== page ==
It’s not just an unassuming carton in the supermarket dairy aisle. At least, not anymore.
Soy milk has been available since 1947 and is currently in high demand, bringing in about $300 million per year. Despite its popularity—or perhaps because of it—the beverage has also found itself at the center of a global debate over freedom of speech.
Traditional dairy companies are arguing that the soy industry has inappropriately coopted terminologies such as “milk” to sell products, and that in doing so, it’s confusing consumers. The debate is reaching a fever pitch as cow-milk peddlers—especially in the US—find themselves in the sales doldrums while simultaneously having to fight off consumer interest in vegan, plant-based food companies looking to take more of their market share.
As a result of sour dairy-company profits, the soyfood industry—worth about $5 billion—is increasingly finding itself in courtrooms around the world. At its core, these cases boil down to the issue of free speech, and whether a beverage made by a commercial enterprise—such as a soy milk company—can legally describe itself as “milk.”
When is soy milk not milk?
Whether a soy company can market its liquid product as milk depends on where you are in the world. That’s because it’s one thing to consider individual people’s freedom of speech, but when it comes to businesses, governments take different positions globally. Those differences have created a legal minefield for soy milk.
In the US, the right to free speech includes protections for commercial speech, which is speech done on behalf of a company for the intent of making a profit. In places such as Canada and the European Union, it is generally upheld as “the freedom of expression,” which includes the right to hold opinions and impart ideas without interference by the government. When it comes to how that applies to corporations, the European Commission, the EU’s ruling body, commits to “promoting best practices by companies.”
In Europe, this sort of language leaves a lot of wiggle room in the grey area of commercial speech. “I think the American acceptance of commercial speech as a form of speech differentiates us from other countries,” says Roy Gutterman, the director of Syracuse University’s Tully Center for Free Speech. “Other countries have way more room to regulate. We leave less room for the government to decide when it comes to speech issues.”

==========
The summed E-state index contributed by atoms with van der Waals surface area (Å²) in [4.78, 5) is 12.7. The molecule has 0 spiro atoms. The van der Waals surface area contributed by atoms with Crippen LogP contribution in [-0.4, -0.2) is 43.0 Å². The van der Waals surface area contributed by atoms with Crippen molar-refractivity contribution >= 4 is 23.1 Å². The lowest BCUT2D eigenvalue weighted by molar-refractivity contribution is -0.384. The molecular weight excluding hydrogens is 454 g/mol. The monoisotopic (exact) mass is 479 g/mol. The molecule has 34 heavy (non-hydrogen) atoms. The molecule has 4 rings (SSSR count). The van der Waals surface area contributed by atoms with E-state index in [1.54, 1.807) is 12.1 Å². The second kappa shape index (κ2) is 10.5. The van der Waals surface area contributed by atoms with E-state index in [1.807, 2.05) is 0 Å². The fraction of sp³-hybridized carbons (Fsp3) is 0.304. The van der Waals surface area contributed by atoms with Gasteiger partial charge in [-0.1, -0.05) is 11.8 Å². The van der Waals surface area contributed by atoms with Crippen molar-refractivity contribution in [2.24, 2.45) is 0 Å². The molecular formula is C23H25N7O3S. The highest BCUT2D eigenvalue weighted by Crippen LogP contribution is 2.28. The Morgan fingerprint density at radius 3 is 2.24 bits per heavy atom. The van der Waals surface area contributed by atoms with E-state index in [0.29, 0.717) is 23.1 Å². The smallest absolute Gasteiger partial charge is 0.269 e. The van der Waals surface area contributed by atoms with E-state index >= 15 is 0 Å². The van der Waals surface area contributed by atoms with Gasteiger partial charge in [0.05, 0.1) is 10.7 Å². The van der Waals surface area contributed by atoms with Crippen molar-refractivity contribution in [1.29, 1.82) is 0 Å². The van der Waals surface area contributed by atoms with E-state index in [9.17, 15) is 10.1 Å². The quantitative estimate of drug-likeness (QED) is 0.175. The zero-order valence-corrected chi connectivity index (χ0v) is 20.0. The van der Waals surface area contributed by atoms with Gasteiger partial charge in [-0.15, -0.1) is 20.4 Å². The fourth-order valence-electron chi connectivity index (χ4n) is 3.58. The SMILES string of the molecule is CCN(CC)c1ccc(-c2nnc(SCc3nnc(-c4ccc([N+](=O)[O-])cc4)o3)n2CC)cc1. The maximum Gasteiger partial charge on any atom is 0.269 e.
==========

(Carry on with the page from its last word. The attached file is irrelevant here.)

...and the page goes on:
The different legal attitudes toward freedom of speech mean that in the US, courts generally side with plant-based food companies, and in Europe, courts are ruling against them.
In June, the European Court of Justice heard a case in which a company called TofuTown was challenged by a German consumer-protection group. The court ultimately ruled that plant-based foods in the EU cannot be sold as milk, butter, and cheese because their chief ingredient isn’t derived from an animal. Consumers could be confused, the court said. This ruling stands even if those products are clearly marketed as animal-free, such as TofuTown’s products “soyatoo tofu butter” and “veggie cheese.”
In the same month, a US court heard a similar case against WhiteWave Foods, which produces Silk and So Delicious soy, almond, coconut, and cashew products, such as non-dairy milk, creamer, yoghurt, and ice-cream alternatives. The federal district court in California dismissed the issue outright, saying there was no consumer confusion. The court added that the challengers “essentially allege that a reasonable consumer would view the terms ‘soy milk’ and ‘almond milk,’ disregard the first words in the names, and assume that the beverages came from cows.” One month before, another federal court in California ruled in favor of almond-milk maker Blue Diamond Growers, concluding that the challenger failed to “plausibly allege that a reasonable consumer is likely to be deceived.”
Still, the laws in Europe aren’t totally cut-and-dry. In 2010, the European Commission (pdf) oddly included coconut milk, ice cream, cocoa butter, and peanut butter on a list of products that are protected. This patchwork of different rules across the globe makes it especially difficult for companies looking to expand business, as discrepancies across borders can cause prickly problems for food companies looking to get their products in more supermarkets.
“For an American soy-milk maker that wants to expand into Europe, this would present a serious policy challenge,” says Jessica Almy, director of policy at the Good Food Institute (GFI), a Washington-based group that supports and lobbies on behalf of vegan and vegetarian food companies. “Where there’s no consumer confusion, they can’t be restricting what goes on the label.” For that reason, GFI is looking for ways to try and reshape regulations in Europe to clear a path for products such as soy milk.
The future of food
The results of these legal skirmishes will stock the fridge for a food-production future that might be less reliant on animal-based agriculture. For example, new food-technology companies perfecting lab-made meats and acellular milk will be watching these battles closely to see how they will be able to market their products. In the global marketplace, these kinds of companies are still currently tiny players with big ambitions. But if they can’t jump the freedom-of-speech hurdle, there will be serious roadblocks to cracking into big markets around the world.
“This sounds like it’s a cutting edge issue that’s going to be gaining some publicity and notoriety as it develops,” Gutterman says.